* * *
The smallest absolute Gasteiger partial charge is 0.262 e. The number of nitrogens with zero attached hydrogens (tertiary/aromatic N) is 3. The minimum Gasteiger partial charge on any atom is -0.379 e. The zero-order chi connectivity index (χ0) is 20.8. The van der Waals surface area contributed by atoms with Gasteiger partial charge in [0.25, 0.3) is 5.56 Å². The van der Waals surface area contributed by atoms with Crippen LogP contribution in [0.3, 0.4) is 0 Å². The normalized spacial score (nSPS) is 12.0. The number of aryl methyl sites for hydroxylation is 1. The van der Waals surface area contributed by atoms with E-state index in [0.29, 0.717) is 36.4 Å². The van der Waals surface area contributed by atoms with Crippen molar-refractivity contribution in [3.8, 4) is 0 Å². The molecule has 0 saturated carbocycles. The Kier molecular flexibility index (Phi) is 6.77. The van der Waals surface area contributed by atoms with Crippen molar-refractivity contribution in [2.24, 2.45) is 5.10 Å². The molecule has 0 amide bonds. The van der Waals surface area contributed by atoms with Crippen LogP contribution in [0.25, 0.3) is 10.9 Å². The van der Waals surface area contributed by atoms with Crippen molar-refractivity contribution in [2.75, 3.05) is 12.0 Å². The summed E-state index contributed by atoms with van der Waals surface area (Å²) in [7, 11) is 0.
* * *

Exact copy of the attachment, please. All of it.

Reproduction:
The smallest absolute Gasteiger partial charge is 0.262 e. The number of nitrogens with zero attached hydrogens (tertiary/aromatic N) is 3. The minimum Gasteiger partial charge on any atom is -0.379 e. The zero-order chi connectivity index (χ0) is 20.8. The van der Waals surface area contributed by atoms with Gasteiger partial charge in [0.25, 0.3) is 5.56 Å². The van der Waals surface area contributed by atoms with Crippen LogP contribution in [0.3, 0.4) is 0 Å². The normalized spacial score (nSPS) is 12.0. The number of aryl methyl sites for hydroxylation is 1. The van der Waals surface area contributed by atoms with E-state index in [0.29, 0.717) is 36.4 Å². The van der Waals surface area contributed by atoms with Crippen molar-refractivity contribution in [3.8, 4) is 0 Å². The molecule has 0 saturated carbocycles. The Kier molecular flexibility index (Phi) is 6.77. The van der Waals surface area contributed by atoms with Crippen molar-refractivity contribution in [2.24, 2.45) is 5.10 Å². The molecule has 0 amide bonds. The van der Waals surface area contributed by atoms with Crippen LogP contribution in [0.25, 0.3) is 10.9 Å². The van der Waals surface area contributed by atoms with Crippen molar-refractivity contribution in [2.75, 3.05) is 12.0 Å². The summed E-state index contributed by atoms with van der Waals surface area (Å²) in [7, 11) is 0.